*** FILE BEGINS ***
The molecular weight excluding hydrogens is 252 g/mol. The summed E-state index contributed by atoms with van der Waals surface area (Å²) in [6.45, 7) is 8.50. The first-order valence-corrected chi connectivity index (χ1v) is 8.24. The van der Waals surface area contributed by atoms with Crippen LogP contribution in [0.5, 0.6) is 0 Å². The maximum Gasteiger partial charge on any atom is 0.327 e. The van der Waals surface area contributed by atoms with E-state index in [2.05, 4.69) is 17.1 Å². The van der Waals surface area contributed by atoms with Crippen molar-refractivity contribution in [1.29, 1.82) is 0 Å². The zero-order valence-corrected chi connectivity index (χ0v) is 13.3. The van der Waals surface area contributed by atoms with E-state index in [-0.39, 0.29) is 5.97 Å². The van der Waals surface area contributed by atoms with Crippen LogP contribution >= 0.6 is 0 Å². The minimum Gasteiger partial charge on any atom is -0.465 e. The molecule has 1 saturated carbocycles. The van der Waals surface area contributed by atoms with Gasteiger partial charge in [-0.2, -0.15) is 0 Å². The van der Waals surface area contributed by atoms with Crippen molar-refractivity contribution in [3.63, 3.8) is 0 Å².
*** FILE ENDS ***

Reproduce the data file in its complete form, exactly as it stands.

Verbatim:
The molecular weight excluding hydrogens is 252 g/mol. The summed E-state index contributed by atoms with van der Waals surface area (Å²) in [6.45, 7) is 8.50. The first-order valence-corrected chi connectivity index (χ1v) is 8.24. The van der Waals surface area contributed by atoms with Crippen LogP contribution in [0.5, 0.6) is 0 Å². The maximum Gasteiger partial charge on any atom is 0.327 e. The van der Waals surface area contributed by atoms with E-state index in [2.05, 4.69) is 17.1 Å². The van der Waals surface area contributed by atoms with Crippen molar-refractivity contribution in [1.29, 1.82) is 0 Å². The zero-order valence-corrected chi connectivity index (χ0v) is 13.3. The van der Waals surface area contributed by atoms with E-state index in [-0.39, 0.29) is 5.97 Å². The van der Waals surface area contributed by atoms with Crippen LogP contribution >= 0.6 is 0 Å². The minimum Gasteiger partial charge on any atom is -0.465 e. The molecule has 1 saturated carbocycles. The van der Waals surface area contributed by atoms with Gasteiger partial charge in [-0.2, -0.15) is 0 Å². The van der Waals surface area contributed by atoms with Crippen molar-refractivity contribution in [3.63, 3.8) is 0 Å².